Ikseon Choi, Sang Joon Lee, Jeongwan Kang
British Journal Of Educational Technology, 2009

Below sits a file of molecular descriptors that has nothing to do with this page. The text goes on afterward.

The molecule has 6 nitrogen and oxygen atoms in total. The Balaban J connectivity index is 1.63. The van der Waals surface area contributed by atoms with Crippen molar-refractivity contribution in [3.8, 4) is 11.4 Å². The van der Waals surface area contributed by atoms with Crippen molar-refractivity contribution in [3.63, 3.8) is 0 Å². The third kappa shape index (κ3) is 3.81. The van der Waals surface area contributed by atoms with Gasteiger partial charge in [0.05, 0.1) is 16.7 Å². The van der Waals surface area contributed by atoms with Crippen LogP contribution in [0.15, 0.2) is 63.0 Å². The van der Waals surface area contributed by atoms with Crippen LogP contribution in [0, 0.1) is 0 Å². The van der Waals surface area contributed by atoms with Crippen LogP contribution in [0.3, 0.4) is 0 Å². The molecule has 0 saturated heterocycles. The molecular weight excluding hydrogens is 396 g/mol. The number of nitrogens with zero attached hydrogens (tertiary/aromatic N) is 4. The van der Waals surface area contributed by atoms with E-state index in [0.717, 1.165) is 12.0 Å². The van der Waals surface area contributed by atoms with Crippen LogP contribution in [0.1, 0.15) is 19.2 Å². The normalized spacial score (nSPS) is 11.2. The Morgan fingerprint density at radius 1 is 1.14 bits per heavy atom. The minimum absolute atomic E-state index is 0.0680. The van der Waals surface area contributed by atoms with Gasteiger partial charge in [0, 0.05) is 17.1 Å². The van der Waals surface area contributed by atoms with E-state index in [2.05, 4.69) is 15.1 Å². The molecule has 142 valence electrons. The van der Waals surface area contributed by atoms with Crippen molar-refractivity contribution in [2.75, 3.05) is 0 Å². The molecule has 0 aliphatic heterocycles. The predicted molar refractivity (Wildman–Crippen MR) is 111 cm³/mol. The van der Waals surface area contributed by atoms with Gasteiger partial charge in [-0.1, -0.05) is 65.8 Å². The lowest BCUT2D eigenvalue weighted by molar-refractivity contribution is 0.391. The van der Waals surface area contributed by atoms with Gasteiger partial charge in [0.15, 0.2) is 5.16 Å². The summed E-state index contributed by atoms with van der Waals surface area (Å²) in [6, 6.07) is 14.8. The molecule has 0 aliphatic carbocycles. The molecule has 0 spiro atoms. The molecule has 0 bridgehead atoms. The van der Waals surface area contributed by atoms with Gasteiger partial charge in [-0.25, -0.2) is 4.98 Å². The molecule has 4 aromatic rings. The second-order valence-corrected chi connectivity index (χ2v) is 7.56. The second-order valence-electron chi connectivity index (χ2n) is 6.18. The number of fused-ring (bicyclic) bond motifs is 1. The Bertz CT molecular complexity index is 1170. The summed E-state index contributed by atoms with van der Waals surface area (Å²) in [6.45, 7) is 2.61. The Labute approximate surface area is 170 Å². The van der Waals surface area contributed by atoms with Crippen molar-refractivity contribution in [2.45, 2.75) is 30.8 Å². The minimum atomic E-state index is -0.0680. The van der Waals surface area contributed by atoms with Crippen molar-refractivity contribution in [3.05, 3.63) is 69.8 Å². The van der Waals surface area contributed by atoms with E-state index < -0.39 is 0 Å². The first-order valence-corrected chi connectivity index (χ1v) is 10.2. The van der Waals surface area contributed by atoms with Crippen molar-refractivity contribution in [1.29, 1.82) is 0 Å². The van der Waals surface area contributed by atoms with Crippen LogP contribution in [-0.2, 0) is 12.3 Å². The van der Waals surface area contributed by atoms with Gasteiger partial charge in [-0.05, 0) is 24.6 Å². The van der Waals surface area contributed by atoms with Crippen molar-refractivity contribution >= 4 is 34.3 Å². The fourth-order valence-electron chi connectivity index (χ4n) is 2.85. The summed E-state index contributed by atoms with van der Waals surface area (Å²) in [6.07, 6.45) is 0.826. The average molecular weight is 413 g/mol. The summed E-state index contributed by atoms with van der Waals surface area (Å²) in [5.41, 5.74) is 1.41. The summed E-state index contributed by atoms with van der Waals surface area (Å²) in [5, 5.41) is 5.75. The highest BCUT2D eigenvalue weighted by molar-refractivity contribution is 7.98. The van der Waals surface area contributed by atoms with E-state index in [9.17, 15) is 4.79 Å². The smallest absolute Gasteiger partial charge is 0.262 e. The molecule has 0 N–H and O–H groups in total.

"This study explores how students' learning styles influence their learning while solving complex problems when a case-based e-learning environment is implemented in a conventional lecture-oriented classroom. Seventy students from an anaesthesiology class at a dental school participated in this study over a 3-week period. Five learning-outcome tests and two course-satisfaction surveys were implemented during the case-based instruction using a blended approach (online and face-to-face). The results of one-way ANOVAs with repeated measures revealed that the four learning styles (active-reflective, sensing-intuitive, visual-verbal, sequential-global) did not influence students' learning experience and learning outcomes during the implementation of case-based e-learning. However, the pattern of the students' performance graph and further analysis with a liberal approach implied that the active-reflective learning style may influence learning outcomes slightly at an earlier time during the case-based learning implementation; however, as time passed, this learning style no longer influenced their learning at all. Thus, learning styles may not be considered important or may be considered only during the early stages of instructional implementation in order to facilitate the students' transition to the new case-based learning environment. It is more efficient to encourage students to adapt to different learning environments than to design adaptive systems in order to embrace diverse learning styles. "